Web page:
" That's all right,” he said, “I have What senseless liars we are some- some sandwiches." times ! What made ine pause and What he must have thought of the then stammer no just then? Perhaps eagerness with which I drank and ate it was because he was so young and up all he gave me I cannot imagine. handsome. I am sure I cannot say. Besides, it does not matter. · He never I wanted to be helped by a farm showed a trace of amusement. laborer, not a man with the face of an When I had finished I felt ever so Apollo, the air of a Perceval, and the much better, and besought him not to clothes of a Brummel, supposing Brum- trouble himself to take me further than mel ever went hunting.
the first farm he came to. But nothHe seemed puzzled and half inclined ing I could say seemed to affect his to take me at my word, as he stood tap- quiet, firm determination to see ping his boot with his hunting crop. safely home. So I gave in, and Then he gave a final vigorous tap, left mounted with some difficulty. He adoff, and said in a very defiance of kind- justed the length of the stirrup for
my left foot, the uninjured one, and “I must take the liberty of disbe- then took hold of my loosened waistlieving you. Please allow me to help band with his left hand from the offyou.” And at that I burst into tears side, and guided the horse with his again. I did not care how ugly I right, while I clutched its mane. looked — I was past that - and showed As we went along I told him all about him my swollen ankle.
my accident and despair, and he lisHe looked at it, and then up again to tened with a sympathy that brought my equally swollen face.
me to the verge of crying again. I “Does it hurt you very much ?” he had never known what a man's symasked.
pathy was like before. Everything “No, not while I sit here,” I re- about him seemed so strong and kind plied. “But I can't go on sitting here and gentle. The very swish of his forever.” And I broke into a queer white corduroys as he strode along was laugh.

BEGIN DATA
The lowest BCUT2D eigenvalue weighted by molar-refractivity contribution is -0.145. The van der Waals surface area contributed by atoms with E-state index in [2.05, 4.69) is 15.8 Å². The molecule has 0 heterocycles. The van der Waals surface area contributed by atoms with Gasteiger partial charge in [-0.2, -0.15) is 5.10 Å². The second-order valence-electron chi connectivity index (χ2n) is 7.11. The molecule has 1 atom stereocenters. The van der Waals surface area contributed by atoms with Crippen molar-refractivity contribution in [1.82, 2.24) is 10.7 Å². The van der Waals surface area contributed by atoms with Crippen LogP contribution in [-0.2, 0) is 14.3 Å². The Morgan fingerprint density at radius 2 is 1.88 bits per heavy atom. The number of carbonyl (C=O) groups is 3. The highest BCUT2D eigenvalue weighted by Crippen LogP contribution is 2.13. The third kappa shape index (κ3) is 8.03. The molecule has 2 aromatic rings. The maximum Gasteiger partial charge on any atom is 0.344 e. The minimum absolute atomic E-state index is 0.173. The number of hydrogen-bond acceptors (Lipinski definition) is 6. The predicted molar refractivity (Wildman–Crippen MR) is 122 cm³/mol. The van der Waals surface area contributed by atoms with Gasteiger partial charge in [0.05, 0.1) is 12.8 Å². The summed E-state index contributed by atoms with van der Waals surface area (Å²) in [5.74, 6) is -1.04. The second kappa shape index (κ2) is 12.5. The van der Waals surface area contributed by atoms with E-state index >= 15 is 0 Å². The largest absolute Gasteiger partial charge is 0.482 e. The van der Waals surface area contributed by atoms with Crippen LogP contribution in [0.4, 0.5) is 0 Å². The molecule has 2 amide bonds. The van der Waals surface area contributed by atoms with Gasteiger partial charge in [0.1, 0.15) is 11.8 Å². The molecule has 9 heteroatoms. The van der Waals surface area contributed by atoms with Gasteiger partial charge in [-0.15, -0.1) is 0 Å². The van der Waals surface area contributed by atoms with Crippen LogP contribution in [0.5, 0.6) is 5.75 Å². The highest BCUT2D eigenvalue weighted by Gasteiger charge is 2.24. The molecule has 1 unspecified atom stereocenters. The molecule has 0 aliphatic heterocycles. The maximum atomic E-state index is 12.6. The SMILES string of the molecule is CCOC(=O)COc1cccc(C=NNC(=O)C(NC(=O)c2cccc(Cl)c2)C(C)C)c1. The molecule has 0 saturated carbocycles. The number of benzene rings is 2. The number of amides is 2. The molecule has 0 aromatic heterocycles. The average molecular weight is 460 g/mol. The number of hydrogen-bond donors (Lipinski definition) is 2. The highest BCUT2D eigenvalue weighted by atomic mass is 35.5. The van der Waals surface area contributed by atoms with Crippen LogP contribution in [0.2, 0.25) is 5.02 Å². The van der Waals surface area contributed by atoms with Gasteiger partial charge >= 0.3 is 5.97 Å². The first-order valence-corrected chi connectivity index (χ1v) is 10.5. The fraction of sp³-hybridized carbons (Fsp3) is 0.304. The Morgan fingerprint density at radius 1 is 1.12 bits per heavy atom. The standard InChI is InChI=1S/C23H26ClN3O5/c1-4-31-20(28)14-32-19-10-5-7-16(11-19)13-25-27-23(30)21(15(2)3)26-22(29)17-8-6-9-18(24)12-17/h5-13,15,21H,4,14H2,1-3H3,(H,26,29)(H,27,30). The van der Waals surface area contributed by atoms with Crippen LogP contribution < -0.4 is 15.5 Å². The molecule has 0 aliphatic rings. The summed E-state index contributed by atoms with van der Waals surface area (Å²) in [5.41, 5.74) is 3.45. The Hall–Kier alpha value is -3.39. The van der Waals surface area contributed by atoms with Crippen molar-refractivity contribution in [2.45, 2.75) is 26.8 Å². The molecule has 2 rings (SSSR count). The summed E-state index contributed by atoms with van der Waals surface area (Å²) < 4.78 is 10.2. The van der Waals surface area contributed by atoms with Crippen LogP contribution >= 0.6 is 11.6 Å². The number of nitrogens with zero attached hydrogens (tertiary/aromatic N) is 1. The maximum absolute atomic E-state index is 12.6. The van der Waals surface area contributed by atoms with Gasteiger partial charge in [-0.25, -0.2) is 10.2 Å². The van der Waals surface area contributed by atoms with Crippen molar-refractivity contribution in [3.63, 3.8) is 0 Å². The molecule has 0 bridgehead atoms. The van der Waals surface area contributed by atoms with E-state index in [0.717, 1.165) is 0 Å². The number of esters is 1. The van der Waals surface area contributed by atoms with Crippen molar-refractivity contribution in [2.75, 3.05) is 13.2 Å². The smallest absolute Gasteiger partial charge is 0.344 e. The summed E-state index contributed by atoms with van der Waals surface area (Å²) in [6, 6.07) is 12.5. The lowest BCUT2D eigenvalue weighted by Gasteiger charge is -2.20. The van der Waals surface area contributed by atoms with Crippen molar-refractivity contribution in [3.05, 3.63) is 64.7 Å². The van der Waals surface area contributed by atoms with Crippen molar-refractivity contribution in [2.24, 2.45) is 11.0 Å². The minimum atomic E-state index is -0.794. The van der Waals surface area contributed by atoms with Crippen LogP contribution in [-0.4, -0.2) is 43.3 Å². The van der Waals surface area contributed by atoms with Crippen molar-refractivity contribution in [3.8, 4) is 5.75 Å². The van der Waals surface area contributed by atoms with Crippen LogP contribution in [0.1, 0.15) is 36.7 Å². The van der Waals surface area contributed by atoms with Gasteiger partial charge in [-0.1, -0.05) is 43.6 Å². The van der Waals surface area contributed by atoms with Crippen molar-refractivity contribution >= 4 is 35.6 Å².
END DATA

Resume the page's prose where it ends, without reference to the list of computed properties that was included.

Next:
a consolation. “Do you think you could manage to
Then he told me all about the moor sit there instead ?" and he looked up and hunting, and pointed out the differat his horse's saddle with a smile. “Ient places around. The only sign of could hold you on and walk you wher- amusement over my expedition that he ever you wish to go. Where is it?" evinced at all, was the twinkle in his
“ I came from Porlock this morning brown eyes when he heard of my exto see the meet,” I said ; "and oh I if pectation of seeing Brendon Two Gates. you could just take me to the nearest And even then he did not tell me house, I could get home somehow." whether I had not seen them because
“I came from Porlock too ; but I am they were too far off or because they late, and fortunate, too, that I am.” were invisible. “ Fortunate indeed," said I, “for When we got back to the farm where
I had asked the way in the morning, I He colored at my unkind construc- ' again attempted to persuade him to
A GRANTED WISH.
leave nie; but though he did not seem go up again after all. If he did he in the least offended at my attempts, as did not see the hounds, at all events, I had half expected him to be, I saw for they ran that day, I heard afterat once that his meekness was of a wards, over the Barle towards North kind that has nothing in common with Moulton. weakness of will. If any one else had And, after all, he only did what he treated me so, I know I should have did because I was a woman and he was grown angry and impatient. As it a gentleman. was I remained on his horse, and What satisfaction can it give me to watched the perspiration gather on his have been served because I am forehead as we toiled up to Culbone ber of a world-wide sisterhood ? If I Stables. Then down the long hill we had been served for my own sake alone went, and I grew giddy again. The I should be more gratified, even though descent, too, made me continually slip I might have less reason then to honor forward in the saddle, and I could tell him for his act. In fact, I am disconby the drawing together of his eye- tented ; I had rather consider him less brows and his set teeth what an effort courteous to consider myself less ugly. it was to him to hold me back.
We rested half-way down, and he blamed himself for not trying to find a cart at the top, and complimented me
From All The Year Round, on having “ stuck on so pluckily," and I said something feeble in reply. We reached the bottom at last, and
“A GRANTED wish is oft a fatal boon.'' there at the garden gate stood Bella and John and Aunt Jane watching our Truth lies, men say, in many an ancient
So runs the Breton adage, grim and grave. approach with blank astonishment. I